Manufacturer's Suggested Retail Price (MSRP), also known as "sticker" price, is a recommended selling price that automakers give a new car that is above the invoice price paid by the dealer. It is a price that does not include any options that can be added to a particular car style. When shown as a range, the prices are starting MSRPs, without options, for multiple styles for that model.
This price range reflects the Kelley Blue Book Suggested Retail value for all trim levels, but not necessarily all available options.
The Kelley Blue Book Suggested Retail value represents the amount an auto dealer might ask for a specific vehicle; the actual sale price will vary. A vehicle's popularity, condition, warranty, color and local market conditions are factors involved in determining a final price. The retail value is not a trade-in or private party value.
The Suggested Retail value assumes that the vehicle has been fully reconditioned and has a clean title history. The Suggested Retail value also allows for advertising, sales commissions, insurance and other costs of doing business as a dealer. Most vehicles offered at this price have passed an inspection, and some may carry a warranty. Vehicle mileage is assumed to be normal or below normal.
Best Bets get above-average mpg, class-average or better reliability, class-average or better crash-test ratings, and our recommendation.
By Cars.com Staff
May 8, 2007
Vehicle Overview Chrysler introduced a shapely new low-slung sports coupe for 2004. Considered the first tangible result of the DaimlerChrysler merger, the Crossfire is built in partnership with Karmann in Germany. The Crossfire's bodysides are relatively tall, but glass surfaces are minimal. Little is changed for 2007, beyond new airbags, a monochromatic appearance package and a new bright-silver paint scheme. The Crossfire is available as both a coupe and a convertible.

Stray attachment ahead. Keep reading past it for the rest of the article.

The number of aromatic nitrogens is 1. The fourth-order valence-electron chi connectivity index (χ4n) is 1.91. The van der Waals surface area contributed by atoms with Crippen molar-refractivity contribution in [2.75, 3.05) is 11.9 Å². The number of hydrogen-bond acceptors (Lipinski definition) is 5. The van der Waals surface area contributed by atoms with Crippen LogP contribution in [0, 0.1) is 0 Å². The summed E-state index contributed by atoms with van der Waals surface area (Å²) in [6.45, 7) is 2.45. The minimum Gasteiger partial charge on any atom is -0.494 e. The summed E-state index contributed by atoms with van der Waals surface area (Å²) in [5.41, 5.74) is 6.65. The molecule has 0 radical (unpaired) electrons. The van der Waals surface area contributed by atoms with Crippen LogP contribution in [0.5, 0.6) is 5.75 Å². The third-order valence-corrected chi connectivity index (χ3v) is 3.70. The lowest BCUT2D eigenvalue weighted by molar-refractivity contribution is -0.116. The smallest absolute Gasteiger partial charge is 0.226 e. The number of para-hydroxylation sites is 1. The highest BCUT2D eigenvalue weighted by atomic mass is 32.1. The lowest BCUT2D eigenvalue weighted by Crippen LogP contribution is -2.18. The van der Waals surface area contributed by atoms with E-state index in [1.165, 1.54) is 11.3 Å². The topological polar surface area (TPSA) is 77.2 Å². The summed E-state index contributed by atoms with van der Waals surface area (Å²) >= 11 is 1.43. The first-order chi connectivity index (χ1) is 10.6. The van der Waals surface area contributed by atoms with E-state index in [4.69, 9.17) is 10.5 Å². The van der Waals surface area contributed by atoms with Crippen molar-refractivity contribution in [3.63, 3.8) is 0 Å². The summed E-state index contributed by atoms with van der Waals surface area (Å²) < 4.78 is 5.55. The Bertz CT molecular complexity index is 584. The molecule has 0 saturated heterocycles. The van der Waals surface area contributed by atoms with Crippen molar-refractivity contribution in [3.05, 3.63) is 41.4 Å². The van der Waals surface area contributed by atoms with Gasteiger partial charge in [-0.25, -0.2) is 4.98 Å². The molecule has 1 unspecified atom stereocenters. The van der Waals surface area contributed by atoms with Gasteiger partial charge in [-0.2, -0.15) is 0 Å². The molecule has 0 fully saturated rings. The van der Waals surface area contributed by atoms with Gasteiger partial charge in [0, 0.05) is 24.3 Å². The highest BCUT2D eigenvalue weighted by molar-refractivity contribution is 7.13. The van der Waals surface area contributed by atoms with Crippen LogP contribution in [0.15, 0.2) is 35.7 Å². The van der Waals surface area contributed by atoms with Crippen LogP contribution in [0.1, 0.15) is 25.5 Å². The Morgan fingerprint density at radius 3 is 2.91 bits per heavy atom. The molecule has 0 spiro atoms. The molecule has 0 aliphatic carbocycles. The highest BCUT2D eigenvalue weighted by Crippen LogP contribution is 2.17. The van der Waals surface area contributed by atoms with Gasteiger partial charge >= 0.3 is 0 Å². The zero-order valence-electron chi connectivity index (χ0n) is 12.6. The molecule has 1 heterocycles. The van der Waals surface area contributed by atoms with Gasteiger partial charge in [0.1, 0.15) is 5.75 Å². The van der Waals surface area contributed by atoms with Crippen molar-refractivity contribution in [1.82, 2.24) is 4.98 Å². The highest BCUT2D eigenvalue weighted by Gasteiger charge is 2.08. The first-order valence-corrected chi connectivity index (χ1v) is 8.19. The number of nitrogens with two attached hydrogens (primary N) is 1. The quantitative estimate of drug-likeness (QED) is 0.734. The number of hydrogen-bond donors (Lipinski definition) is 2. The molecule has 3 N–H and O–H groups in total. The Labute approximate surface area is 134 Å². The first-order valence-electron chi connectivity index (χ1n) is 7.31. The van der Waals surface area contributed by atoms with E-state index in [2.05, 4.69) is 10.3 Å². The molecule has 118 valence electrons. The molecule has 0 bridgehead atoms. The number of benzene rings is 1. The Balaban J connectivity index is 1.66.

Either a six-speed manual or five-speed automatic gearbox teams with a 215-horsepower, 3.2-liter V-6. The supercharged SRT6 Crossfire has been discontinued.
Exterior The Crossfire's styling is a blend of edges and subtle curves. A center spine runs the full length of the coupe and serves as a dominant design feature.
A signature winged Chrysler badge up front spans the upper width of the chrome grille. The headlights have circular elements that carve their way into the front fascia. Six grooves run the full length of the long hood. Side air louvers highlight the bodysides. The rear wheels are 19 inches in diameter, while the front ones measure 18 inches.
Wide rear fenders end in large, sculpted taillights and dual exhaust pipes. A tapered boat-tail shape highlights the rear end, which emphasizes the large rear wheels, tires and fender. A retractable spoiler activates when the Crossfire reaches 60 mph.
A black monochromatic appearance package is available on the coupe and roadster's base trim levels and removes the chrome accents from the car's body.
Interior Only two occupants fit inside the Crossfire's twin-cockpit interior. A metallic center console flows from the top of the instrument panel through the center of the car.
The seats are trimmed in either cloth or leather upholstery. The ignition switch is on the instrument panel. The white-on-black gauges have a chrome trim ring.
Under the Hood The Crossfire's 3.2-liter V-6 generates 215 hp and 229 pounds-feet of torque. Either a six-speed manual gearbox or an adaptive AutoStick five-speed automatic transmission can be installed.
Safety Side-impact airbags, all-disc antilock brakes and an electronic stability system are standard. Chrysler updated the car's airbags for 2007, adding knee airbags for the driver and passenger, making the driver's front airbag a multi-stage deployment one and adding an occupant-sensing passenger airbag.